Aging of the Intestinal Barrier as a Driving Cause of Chronic Inflammation

Chronic inflammation is a feature of aging, and causes disruption of cell and tissue function throughout the body. Short term inflammation is a necessary feature of regeneration from injury and defense against pathogens, but when inflammatory signaling is maintained for the long term it becomes very harmful. The risk of suffering all of the common diseases of aging is strongly connected to raised inflammation. Given this, we might ask what causes age-related systemic inflammation, and thus where should the research community seek to intervene, in order to reverse this undesirable aspect of degenerative aging.

A growing burden of senescent cells is one noteworthy cause, actively encouraging inflammation via the senescence-associated secretory phenotype. The metabolic activity of excess visceral fat tissue is another. Disruption of the intestinal barrier is also an area of focus for the research community, and the subject of today's open access review paper.

The intestinal barrier is made up of mucus, epithelial cells connected by tight junctions that prevent the passage of unwanted pathogens and molecules, and patrolling immune cells, intended to maintain a separation between the gut and tissues surrounding the gut. Unfortunately, like all structures and systems in the body, the barrier becomes dysfunctional with age. The result is greater inflammation, as unwanted materials leak into tissue.

The Intestinal Barrier Dysfunction as Driving Factor of Inflammaging

In recent years, the function of the intestinal barrier has received increasing scientific attention as more and more intra- and extra-intestinal diseases, such as irritable bowel syndrome, inflammatory bowel diseases such as Crohn's disease, type 1 diabetes, colorectal cancer, acute inflammation-related diseases such as sepsis, and allergic diseases, were found to be associated with a dysfunctional intestinal barrier. The results of various animal studies demonstrated a link between intestinal barrier dysfunction and aging. For instance, aged monkeys had poorer intestinal barrier function, increased systemic inflammation, and higher microbial translocation compared to young animals. In Drosophila models, intestinal barrier dysfunction has been shown to predict the approaching death of flies.

In this review, we want to explore whether intestinal barrier dysfunction and the accompanying alterations to the intestinal microbiota composition are driving factors for the increasing proinflammatory status during aging known as inflammaging. Inflammaging was first described as a combination of a reduced ability to deal with stressors and the resulting increase in proinflammatory milieu. More recently, inflammaging was defined as a "chronic, sterile, low-grade inflammation" that occurs during aging. A similar concept is metaflammation, describing a metabolically driven inflammation caused by nutrient excess.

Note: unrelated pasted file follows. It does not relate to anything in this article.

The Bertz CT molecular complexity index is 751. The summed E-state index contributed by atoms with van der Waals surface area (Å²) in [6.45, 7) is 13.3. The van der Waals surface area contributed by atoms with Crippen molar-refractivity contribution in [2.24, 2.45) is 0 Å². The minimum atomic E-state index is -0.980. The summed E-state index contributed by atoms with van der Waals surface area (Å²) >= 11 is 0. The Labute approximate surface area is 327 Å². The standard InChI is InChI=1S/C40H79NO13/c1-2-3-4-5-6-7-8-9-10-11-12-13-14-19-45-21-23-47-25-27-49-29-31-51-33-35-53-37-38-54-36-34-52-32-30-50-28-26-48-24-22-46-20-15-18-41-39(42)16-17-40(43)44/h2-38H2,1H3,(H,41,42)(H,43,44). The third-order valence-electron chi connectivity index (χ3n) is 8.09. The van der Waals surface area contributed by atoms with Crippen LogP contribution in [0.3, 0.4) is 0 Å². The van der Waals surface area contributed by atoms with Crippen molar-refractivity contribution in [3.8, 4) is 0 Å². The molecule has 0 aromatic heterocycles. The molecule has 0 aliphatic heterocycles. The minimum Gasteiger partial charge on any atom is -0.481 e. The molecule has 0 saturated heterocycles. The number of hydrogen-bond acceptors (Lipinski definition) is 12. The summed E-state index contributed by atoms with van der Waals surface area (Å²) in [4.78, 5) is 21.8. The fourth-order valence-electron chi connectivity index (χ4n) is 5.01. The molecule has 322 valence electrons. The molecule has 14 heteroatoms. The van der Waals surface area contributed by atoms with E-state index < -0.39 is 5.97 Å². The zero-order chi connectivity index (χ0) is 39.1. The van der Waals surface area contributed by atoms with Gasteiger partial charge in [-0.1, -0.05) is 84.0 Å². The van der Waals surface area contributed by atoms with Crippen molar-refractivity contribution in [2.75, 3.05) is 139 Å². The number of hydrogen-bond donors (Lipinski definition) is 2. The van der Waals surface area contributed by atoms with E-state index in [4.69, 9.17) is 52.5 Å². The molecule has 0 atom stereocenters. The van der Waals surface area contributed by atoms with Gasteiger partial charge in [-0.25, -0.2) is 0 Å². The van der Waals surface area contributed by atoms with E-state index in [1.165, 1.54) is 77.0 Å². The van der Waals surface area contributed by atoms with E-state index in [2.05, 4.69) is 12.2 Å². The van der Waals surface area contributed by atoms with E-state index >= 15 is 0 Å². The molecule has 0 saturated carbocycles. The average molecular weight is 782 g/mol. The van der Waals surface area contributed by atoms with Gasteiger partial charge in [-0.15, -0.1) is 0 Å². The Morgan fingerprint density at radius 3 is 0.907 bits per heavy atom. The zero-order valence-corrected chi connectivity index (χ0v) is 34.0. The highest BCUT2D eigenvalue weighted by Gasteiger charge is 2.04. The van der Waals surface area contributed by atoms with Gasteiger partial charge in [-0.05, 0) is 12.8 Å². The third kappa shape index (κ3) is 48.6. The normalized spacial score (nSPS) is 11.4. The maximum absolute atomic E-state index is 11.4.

Due to the major role of the intestinal barrier in preventing bacterial toxins and pathogens from the intestinal lumen entering into circulation, an impaired barrier function or even minor changes in the regulation of the epithelial, microbial, biochemical, or immunological barrier might contribute to aging-associated decline as well as disease development.

The alterations found at the level of intestinal microbiota composition and intestinal barrier function in aging have been proposed to be interlinked with aging-associated decline in other organs, such as the liver. Due to its anatomical location receiving a more or less 'unfiltered' blood from the gut, the liver is confronted not only with nutrients, but also many xenobiotics, as well as bacterial toxins and metabolites stemming from the intestinal microbiota, along with endocrine mediators. This allows for a rather direct communication between the gut and the liver.

In summary, the gastrointestinal epithelial barrier, with its multiple layers and its various function, is affected by the physiological aging process. However, as its role in healthy aging or disease development becomes increasingly evident, attempts to restore the barrier function, e.g., through modulation via microbiota modifications, supplementing strains such as Lactobacillus plantarum or their metabolites, are of special interest. Besides microbiota modulation through probiotic strains or postbiotics, the current and future treatment of epithelial barrier dysfunction could include nutritional interventions and also bioactive pharmaceutical molecules, biologicals, or mucoprotectants.

Inflammatory Changes in Bone Marrow as a Precursor to Atherosclerosis

Atherosclerosis is in part an inflammatory condition, drive by the chronic inflammation of aging. It arises from dysfunction in the macrophage cells responsible for clearing out lipids from blood vessel wall, and inflammatory signaling makes those macrophages less able to perform that maintenance. There are other issues affecting the macrophages, not least of which being that they become overwhelmed by the large amount of cholesterol present in established atherosclerotic lesions, but inflammation is a noteworthy contribution to the problem.

The association between inflammation and atherosclerosis is well established, and mechanistic studies have demonstrated that inflammation is an essential mediator of all stages of atherosclerosis, from initiation to progression and the development of thrombotic complications. Circulating immune cells play a critical role in the build-up of atherosclerotic plaques by adhering to activated endothelium and infiltrating the arterial wall to become lesional cells. This association has led to the study of various anti-inflammatory therapies in the last years.